to better understand the epidemiology of E. coli O157. E. coli O157 outbreaks
(?2 cases of E. coli O157 infection with a common epidemiologic exposure) reported
to CDC from 1982 to 2002 were reviewed. In that period, 49 states reported 350
outbreaks, representing 8,598 cases, 1,493 (17%) hospitalizations, 354 (4%) hemolytic
uremic syndrome cases, and 40 (0.5%) deaths. Transmission route for 183 (52%)
was foodborne, 74 (21%) unknown, 50 (14%) person-to-person, 31 (9%) waterborne,
11 (3%) animal contact, and 1 (0.3%) laboratory-related. The food vehicle for
75 (41%) foodborne outbreaks was ground beef, and for 38 (21%) outbreaks, produce.
Firm Recalls Sausage Products for Possible Listeria Contamination
Release CLASS I RECALL
FSIS-RC-016-2005 HEALTH RISK: HIGH
and Public Affairs
(202) 720-9113; FAX: (202) 690-0460
April 5, 2005 - Winter Sausage Manufacturing, an East Point, Mich., firm, is voluntarily
recalling approximately 5,117 pounds of sausage that may be contaminated with
Listeria monocytogenes, the U.S. Department of Agriculture's Food Safety and Inspection
Service (FSIS) announced today. All of the products subject to recall bear the
establishment number "EST. 10158" inside the USDA mark of inspection.
products subject to recall are various sized and weight packages of: "Blue
Ribbon, NATURAL CASING FRANKS." Each package bears the sell by date "5-29-05."
"WINTER'S PREMIUM DELI, Natural Casing Wieners." Each package bears
the sell by date "5-29-05."
"OLD TYME DELI, SIGNATURE, Natural
Casing, HOT DOGS, LIPARI." Each package bears the sell by date "5-29-05."
"The Butcher Shop, At Nino Salvaggio International Market Place, Natural
Casing, Hot Dogs." Each package bears the sell by date "5-29-05."
"WINTER'S PREMIUM DELI, Fully Cooked Smoked Kielbasa." Each package
bears the sell by date "5-29-05."
"WINTER'S PREMIUM DELI, Fully
Cooked Smoked Italian Sausage." Each package bears the sell by date "5-29-05."
The aforementioned products were packaged on March 30, 2005, and distributed
to retail stores in Michigan.
"WINTER SAUSAGE, Beef Hot Dogs, Skinless."
Each package bears the date code "089." These products were packaged
on March 30, 2005, and distributed to retail stores and institutional customers
and REPLACING New Germicidal Product from Knock-Out Technologies, Subsidiary of
eFoodSafety.com, Passes Efficacy Test for Eradicating Bird Flu Virus
of Article: http://biz.yahoo.com/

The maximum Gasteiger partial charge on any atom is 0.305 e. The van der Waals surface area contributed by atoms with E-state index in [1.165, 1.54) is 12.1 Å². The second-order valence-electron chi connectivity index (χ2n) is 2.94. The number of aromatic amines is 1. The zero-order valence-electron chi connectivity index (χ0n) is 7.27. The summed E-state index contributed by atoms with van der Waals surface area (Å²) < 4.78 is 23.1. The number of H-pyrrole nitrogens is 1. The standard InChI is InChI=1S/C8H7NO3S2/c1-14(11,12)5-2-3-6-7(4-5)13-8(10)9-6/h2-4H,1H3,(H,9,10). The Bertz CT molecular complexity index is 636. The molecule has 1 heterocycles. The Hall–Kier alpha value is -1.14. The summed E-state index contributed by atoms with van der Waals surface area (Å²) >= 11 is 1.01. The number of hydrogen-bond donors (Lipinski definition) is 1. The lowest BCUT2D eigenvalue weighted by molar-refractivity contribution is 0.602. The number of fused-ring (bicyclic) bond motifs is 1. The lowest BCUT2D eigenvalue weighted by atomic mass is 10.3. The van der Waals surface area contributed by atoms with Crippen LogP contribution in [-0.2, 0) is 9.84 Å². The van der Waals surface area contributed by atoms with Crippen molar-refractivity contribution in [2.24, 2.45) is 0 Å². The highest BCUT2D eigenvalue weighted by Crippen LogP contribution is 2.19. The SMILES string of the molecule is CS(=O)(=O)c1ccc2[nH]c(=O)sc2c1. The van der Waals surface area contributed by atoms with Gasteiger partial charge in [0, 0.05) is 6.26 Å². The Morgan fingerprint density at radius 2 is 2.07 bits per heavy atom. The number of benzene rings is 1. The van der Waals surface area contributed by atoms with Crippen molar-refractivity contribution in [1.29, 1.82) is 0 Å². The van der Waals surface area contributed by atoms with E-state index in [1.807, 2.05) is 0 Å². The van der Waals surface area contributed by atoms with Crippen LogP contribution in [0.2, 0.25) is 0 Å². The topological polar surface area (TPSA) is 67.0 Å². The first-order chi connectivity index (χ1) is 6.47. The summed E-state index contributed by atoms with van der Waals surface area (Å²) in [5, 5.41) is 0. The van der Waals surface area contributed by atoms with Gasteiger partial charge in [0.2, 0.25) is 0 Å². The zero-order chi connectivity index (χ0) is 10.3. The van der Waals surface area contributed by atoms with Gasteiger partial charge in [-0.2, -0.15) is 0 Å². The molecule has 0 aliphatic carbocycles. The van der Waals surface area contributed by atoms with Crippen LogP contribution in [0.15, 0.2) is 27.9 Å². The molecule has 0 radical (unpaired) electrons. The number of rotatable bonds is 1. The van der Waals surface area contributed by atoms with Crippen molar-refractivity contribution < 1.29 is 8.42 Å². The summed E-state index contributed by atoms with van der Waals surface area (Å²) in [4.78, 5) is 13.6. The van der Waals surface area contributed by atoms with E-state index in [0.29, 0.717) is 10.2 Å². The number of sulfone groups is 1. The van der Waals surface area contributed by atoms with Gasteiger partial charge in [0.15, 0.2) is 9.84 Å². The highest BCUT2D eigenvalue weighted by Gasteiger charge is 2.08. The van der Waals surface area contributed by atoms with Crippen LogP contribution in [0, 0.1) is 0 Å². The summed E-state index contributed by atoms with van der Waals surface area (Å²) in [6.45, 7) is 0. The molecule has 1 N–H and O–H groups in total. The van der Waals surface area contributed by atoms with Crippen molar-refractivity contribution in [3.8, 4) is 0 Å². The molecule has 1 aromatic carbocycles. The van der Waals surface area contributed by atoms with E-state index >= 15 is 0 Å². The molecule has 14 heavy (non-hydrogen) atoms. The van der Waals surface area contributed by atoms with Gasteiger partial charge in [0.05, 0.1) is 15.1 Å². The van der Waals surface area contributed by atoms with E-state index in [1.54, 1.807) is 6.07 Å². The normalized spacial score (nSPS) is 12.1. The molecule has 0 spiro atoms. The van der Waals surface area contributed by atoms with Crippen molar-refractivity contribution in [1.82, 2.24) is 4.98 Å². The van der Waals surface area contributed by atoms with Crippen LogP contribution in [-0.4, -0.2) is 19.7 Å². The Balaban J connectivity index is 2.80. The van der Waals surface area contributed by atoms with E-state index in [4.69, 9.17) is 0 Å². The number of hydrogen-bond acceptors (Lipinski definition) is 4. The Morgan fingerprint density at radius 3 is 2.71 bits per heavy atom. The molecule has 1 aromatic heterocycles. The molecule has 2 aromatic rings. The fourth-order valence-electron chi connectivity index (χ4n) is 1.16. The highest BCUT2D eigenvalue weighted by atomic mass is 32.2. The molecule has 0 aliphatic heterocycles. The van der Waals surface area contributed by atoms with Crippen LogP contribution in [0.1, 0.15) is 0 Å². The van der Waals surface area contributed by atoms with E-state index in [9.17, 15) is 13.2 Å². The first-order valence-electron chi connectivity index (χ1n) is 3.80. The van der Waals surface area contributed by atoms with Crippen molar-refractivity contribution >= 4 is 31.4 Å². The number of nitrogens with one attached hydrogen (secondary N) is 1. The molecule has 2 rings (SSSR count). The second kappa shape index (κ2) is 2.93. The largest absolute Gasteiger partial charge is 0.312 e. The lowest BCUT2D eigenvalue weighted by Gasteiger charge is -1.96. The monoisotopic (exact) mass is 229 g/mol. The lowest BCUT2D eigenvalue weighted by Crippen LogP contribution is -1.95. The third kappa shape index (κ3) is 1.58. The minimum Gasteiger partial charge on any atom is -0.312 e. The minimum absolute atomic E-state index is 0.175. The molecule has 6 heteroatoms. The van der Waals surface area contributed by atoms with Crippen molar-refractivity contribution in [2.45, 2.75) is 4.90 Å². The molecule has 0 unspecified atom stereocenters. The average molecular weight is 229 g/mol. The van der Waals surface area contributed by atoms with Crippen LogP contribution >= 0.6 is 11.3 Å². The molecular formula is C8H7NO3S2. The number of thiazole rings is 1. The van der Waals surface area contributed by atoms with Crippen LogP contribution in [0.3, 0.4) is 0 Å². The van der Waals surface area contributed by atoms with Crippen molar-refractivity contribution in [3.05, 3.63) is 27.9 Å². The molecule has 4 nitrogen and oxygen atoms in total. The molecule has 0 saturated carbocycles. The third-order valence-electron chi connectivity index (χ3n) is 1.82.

SPRINGS, Calif.--(BUSINESS WIRE)--April 4, 2005--In BW5315 issued April 4, 2005:
Add after last graph of release:
Safe Harbor Forward-Looking Statements
contained in this release that are not strictly historical are "forward-looking"
statements within the meaning of Section 27A of the Securities Act of 1933 as
amended, and Section 21E of the Securities Exchange Act of 1934, as amended. The
forward-looking statements are made based on information available as of the date
hereof, and the company assumes no obligation to update such forward-looking statements.
Editors and investors are cautioned that such forward-looking statements invoke
risk and uncertainties and the company's actual results may differ from these
forward-looking statements. Such risks and uncertainties include but are not limited
to demand for the company's products and services, our ability to continue to
develop markets, general economic conditions, our ability to secure additional
financing for the company and other factors that may be more fully described in
reports to shareholders and periodic filings with the Securities and Exchange
unveils third generation filtration technology
of Article: http://www.dairyreporter.com/
- New technology that allows for simpler, more efficient and more economical separations
for dairy, food and beverage applications has been developed.
Isoflux membrane, a patented manufacturing technique developed by Tami Industries,
represents the third generation in membrane design and is, according to GEA, a
viable alternative to the fouling and inefficiencies caused by gel layer formation.
GEa Filtration, which is marketing the product, claims that cross-flow microfiltration
separations that are sensitive to variations in trans-membrane pressure (TMP)
are more efficient, more economical, and much easier to control than technologies
used to date.
conventional microfiltration, as the product flows down the tubular element, there
is a natural hydrodynamic pressure drop from the inlet to the outlet of the flow
uneven permeate flux distribution along the length of the flow channel can be
very significant due to the resulting concentration polarisation effect particularly
at the higher pressure inlet, and decreasing toward the outlet end. This fouling
interferes with the product transmission through the membrane, decreasing the
quality of the separation, shortening running time, and increasing costs. more